D.C. Utility Blamed for Woman Frozen to Death

     WASHINGTON (CN) – Paul Bowman hadn’t heard from his 102-year-old mother all weekend when he went to her home one Sunday morning to check on her.
     Finding her home in southeast Washington “ice cold” and her bedroom door locked, Bowman had the fire department break down the door.
     They found Beatrice Harley on March 22, 2015, curled against the hot-water heater, blankets and clothes piled on top of her.
     “She had frozen to death in the night,” Bowman claims in a June 30 complaint.
     Harley’s gas line, her sole source of heat, had been disconnected a day or two before, but Bowman says Washington Gas Light Co. “made no attempt to contact” his mother about working on the pipes below her property.
     All the utility left was a notice dated March 19 “in a standard form with the defendant’s company name and logo printed on it,” he says.
     The notice “had no other information written or marked,” the complaint continues.
     “Washington Gas then left the scene for the weekend, leaving Ms. Harley with no heat in her house,” the complaint states. “Washington Gas never notified Ms. Harley or her son, never attempted to re-establish Ms. Harley’s gas supply or re-light her pilot light. The defendant simply left for the weekend, while an elderly lady had no heat in her home.”
     Temperatures had gone down to a record lows in the days leading up to Harley’s death, Bowman says, noting that the low on March 21 was 35 degrees.
     District law prohibits companies from disconnecting gas lines after 5 p.m. on a Thursday except if the meter is located inside the building or the company has unsuccessfully tried to access the property on two weekdays, Bowman says.
     He notes that neither exception applies to his mother’s situation.
     In addition, Washington law allegedly requires utility companies to contact the owner of the home 15 days before they intend to disconnect from a gas line. Bowman says the notice Washington Gas left for Harley did not specify when her line would be shut off and that the company never tried to contact her in person.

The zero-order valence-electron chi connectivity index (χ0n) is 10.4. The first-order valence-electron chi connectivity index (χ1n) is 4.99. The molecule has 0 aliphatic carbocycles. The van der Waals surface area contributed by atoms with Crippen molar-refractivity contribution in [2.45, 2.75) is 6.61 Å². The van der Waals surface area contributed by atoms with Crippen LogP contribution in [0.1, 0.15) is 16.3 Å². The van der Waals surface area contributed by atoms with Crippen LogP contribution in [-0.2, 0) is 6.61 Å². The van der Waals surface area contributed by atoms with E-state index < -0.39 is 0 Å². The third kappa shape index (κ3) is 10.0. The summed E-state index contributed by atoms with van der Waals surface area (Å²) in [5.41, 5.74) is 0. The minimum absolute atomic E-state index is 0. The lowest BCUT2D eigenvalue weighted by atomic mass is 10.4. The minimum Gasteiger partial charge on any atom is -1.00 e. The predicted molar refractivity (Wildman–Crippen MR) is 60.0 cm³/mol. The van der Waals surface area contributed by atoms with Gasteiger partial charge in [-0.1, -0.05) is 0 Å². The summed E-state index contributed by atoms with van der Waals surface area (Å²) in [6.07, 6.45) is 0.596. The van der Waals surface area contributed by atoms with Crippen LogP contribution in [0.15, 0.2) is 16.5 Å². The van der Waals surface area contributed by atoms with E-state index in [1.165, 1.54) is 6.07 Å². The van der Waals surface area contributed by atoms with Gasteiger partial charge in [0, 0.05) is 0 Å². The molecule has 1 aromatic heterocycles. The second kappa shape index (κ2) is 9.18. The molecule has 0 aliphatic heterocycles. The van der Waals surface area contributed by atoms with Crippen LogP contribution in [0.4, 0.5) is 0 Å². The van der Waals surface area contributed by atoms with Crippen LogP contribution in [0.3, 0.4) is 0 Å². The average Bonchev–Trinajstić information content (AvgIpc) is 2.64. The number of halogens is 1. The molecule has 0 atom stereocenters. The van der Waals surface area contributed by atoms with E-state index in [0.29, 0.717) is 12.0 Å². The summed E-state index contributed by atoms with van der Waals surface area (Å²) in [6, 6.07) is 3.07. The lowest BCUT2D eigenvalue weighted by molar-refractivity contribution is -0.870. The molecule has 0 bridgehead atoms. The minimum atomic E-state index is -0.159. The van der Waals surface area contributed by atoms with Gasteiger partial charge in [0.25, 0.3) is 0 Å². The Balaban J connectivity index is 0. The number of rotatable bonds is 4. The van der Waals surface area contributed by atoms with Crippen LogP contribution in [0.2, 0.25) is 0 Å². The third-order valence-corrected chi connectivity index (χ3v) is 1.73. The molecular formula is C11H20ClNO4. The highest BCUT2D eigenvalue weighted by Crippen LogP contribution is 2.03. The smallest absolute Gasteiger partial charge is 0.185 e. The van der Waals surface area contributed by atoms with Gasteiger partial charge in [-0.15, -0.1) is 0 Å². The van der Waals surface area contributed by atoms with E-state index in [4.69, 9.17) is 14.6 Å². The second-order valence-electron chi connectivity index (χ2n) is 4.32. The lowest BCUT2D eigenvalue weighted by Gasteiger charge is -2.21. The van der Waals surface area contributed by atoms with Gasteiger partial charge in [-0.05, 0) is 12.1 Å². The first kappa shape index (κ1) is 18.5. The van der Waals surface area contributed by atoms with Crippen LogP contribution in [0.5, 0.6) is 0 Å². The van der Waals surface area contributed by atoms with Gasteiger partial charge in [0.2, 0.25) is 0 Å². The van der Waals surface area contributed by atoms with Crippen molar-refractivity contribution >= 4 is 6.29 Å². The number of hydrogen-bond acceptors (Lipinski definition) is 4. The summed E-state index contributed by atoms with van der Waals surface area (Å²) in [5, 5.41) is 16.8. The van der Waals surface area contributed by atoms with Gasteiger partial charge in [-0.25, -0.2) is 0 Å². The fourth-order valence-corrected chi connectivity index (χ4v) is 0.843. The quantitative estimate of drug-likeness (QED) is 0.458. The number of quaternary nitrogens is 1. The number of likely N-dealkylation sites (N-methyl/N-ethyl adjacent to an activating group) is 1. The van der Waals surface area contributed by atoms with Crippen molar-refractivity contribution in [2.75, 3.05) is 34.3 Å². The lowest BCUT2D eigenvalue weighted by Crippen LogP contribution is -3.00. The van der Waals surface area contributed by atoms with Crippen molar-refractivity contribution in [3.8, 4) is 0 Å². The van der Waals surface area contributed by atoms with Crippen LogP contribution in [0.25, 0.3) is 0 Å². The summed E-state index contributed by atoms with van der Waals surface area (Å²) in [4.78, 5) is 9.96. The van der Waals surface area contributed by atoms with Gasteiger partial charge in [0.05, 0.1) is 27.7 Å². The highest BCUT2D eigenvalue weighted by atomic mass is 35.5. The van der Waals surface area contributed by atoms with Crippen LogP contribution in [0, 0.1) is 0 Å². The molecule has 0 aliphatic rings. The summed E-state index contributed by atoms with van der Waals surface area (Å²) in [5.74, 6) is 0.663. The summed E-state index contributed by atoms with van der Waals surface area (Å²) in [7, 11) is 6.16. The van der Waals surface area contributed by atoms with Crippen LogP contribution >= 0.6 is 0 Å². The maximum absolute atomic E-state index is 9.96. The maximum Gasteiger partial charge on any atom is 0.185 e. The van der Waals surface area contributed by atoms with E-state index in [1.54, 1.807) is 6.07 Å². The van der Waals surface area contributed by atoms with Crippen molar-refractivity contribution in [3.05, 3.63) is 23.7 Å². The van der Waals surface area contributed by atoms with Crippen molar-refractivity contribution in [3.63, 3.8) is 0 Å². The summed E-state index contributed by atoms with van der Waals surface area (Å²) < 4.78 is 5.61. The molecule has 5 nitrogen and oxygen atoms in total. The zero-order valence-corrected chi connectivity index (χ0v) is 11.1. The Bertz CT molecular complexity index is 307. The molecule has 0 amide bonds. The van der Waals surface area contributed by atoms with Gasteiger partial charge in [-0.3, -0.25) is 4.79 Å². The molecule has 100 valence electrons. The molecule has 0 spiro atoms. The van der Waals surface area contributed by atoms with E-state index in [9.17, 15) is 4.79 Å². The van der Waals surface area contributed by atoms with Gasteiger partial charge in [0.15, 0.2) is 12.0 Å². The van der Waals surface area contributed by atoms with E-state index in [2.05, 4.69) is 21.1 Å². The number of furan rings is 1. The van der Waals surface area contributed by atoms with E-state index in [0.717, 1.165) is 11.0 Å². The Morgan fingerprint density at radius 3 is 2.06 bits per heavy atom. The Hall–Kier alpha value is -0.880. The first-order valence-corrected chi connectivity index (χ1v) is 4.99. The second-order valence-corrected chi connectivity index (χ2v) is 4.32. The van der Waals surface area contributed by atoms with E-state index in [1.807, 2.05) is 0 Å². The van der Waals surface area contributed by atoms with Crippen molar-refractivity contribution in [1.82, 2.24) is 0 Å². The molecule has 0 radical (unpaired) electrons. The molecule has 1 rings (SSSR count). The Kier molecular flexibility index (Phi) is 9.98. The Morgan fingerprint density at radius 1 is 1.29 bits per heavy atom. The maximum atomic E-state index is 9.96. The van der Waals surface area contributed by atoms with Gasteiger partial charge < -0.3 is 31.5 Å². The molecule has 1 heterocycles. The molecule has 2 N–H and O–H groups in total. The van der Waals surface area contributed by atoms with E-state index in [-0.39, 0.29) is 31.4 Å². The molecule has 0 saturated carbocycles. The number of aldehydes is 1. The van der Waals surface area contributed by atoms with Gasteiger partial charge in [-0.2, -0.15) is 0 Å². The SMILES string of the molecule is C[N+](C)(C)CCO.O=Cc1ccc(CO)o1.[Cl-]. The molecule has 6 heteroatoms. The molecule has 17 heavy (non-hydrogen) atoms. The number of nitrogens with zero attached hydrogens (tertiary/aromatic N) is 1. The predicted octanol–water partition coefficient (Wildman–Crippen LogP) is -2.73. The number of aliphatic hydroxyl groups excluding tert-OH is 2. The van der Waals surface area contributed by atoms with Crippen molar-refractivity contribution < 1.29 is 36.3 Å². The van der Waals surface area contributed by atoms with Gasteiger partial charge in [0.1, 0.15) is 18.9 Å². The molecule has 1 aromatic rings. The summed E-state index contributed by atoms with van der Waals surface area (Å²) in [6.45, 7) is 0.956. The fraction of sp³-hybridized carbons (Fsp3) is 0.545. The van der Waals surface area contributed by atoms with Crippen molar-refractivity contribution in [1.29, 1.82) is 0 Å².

Bowman further claims the company has not investigated the circumstances that led to his mother’s death, despite its claims to the contrary.
     “Ms. Harley did not die surrounded by family and friends,” the complaint says. “[She] died alone on the floor of her bedroom; she died suddenly and unexpectedly; she did not have the opportunity to tell her family how much she loved them or tell them goodbye; she did not die peacefully in her sleep; she consciously felt the temperature dropping so low that she left the comfort of her bed and in a final effort and attempt to save herself she forced her body, wrapped in blankets as close to the radiator as possible; she did not know that the gas had been disconnected by defendant.”
     Bowman insists that his mother was in good health before she died, and “there was no reason that … [she] should not live alone.”
     Seeking $10.1 million in compensatory and punitive damages for wrongful death, Bowman is represented by Michael McAuliffe of Ethridge Quinn Kemp McAuliffe Rowan & Hartinger.
     A spokesman for Washington Gas said in an email Monday that the company does not comment on pending legal matters and otherwise had not yet been served with the filing regarding Harley.
     McAuliffe did not return a request for comment.

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